Case in point… it’s third down on Louisville’s 5 yard line in the first quarter and Coples is playing right end. There’s no explosion off the snap and he engages the left tackle but can’t beat him round the edge. He tries a move to pull inside, but the tackle just passes him off to the freshman guard who just completely stones him still with a two hand punch to the chest. It was such a laboured move that didn’t threaten either offensive lineman – initial burst lacking, not enough speed and he’s beaten for power by a guard who’s learning the position on the run.

Coples doesn’t play with any real urgency or fire. He could make up for a lack of edge speed by just competing at 100% and flashing the kind of power you expect from someone at 280lbs and 6-6, but it’s never there. He hasn’t got a bull rush. He hasn’t got a spin move. He hasn’t got a good club or swim. What does he bring to the table other than a big frame and above average athleticism for that size? His hand usage needs to be much better, too often he gets tied up with a lineman when a sudden jolt or a club would free him up to get that extra space needed to work into the backfield. I don’t see a guy who finishes plays – the one time he did have an effective splash it was only to jolt the running back backwards for another defender to complete the move. Coples beat a converted wide out playing tight end who was hopelessly misplaced in that situation, hardly a moment worthy of great praise.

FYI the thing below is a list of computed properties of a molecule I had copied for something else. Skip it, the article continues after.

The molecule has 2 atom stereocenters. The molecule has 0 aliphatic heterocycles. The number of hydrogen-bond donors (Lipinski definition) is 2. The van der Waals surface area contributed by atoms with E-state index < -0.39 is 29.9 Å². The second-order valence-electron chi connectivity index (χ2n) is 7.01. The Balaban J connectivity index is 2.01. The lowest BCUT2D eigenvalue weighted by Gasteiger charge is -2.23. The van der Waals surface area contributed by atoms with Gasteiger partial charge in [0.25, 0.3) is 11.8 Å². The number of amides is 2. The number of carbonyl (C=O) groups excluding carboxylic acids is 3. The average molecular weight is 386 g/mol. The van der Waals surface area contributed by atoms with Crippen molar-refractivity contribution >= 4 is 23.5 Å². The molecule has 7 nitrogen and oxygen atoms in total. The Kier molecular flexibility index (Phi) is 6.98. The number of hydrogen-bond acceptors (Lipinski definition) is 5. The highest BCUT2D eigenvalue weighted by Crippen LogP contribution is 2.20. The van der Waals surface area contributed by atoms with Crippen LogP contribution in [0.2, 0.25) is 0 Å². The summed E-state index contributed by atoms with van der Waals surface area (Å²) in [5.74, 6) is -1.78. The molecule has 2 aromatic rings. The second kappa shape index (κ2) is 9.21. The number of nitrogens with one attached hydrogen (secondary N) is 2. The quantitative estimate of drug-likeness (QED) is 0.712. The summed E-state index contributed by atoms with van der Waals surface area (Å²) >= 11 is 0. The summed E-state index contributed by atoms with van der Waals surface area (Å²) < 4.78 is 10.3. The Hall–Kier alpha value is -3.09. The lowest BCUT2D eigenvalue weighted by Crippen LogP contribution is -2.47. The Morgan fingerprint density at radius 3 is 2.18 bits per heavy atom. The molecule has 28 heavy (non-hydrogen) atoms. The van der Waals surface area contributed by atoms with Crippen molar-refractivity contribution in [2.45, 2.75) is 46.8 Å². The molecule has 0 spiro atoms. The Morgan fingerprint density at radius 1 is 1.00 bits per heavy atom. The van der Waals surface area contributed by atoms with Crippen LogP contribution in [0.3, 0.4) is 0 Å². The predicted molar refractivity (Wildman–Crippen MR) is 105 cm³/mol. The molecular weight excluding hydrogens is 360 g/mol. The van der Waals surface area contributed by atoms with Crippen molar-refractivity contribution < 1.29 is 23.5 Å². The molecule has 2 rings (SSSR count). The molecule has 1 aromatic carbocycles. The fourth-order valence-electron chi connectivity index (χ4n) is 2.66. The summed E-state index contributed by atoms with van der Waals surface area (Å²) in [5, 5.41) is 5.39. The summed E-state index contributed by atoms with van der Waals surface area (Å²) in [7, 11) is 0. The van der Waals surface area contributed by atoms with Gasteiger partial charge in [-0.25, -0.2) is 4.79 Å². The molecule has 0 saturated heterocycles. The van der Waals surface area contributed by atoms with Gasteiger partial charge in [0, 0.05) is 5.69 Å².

Another big problem I have is how often Coples is subbed out of the game. I didn’t keep an official count but he seems to be in on around 60% of the defensive snaps, switching with Donte Paige-Moss. Really?A top five pick who plays right end but you’re subbing him out for four consecutive plays when Louisville have moved from their own 35 to inside UNC territory? It would’ve been five plays but for a time out. I think back to defensive lineman I’ve watched in recent years and rated highly and how ridiculous it would be to think of those guys stood watching from the sidelines on key first downs. That’s Coples for you. Why? Does he get tired easily? Are the coaches not telling us about an injury? Is it a conditioning issue?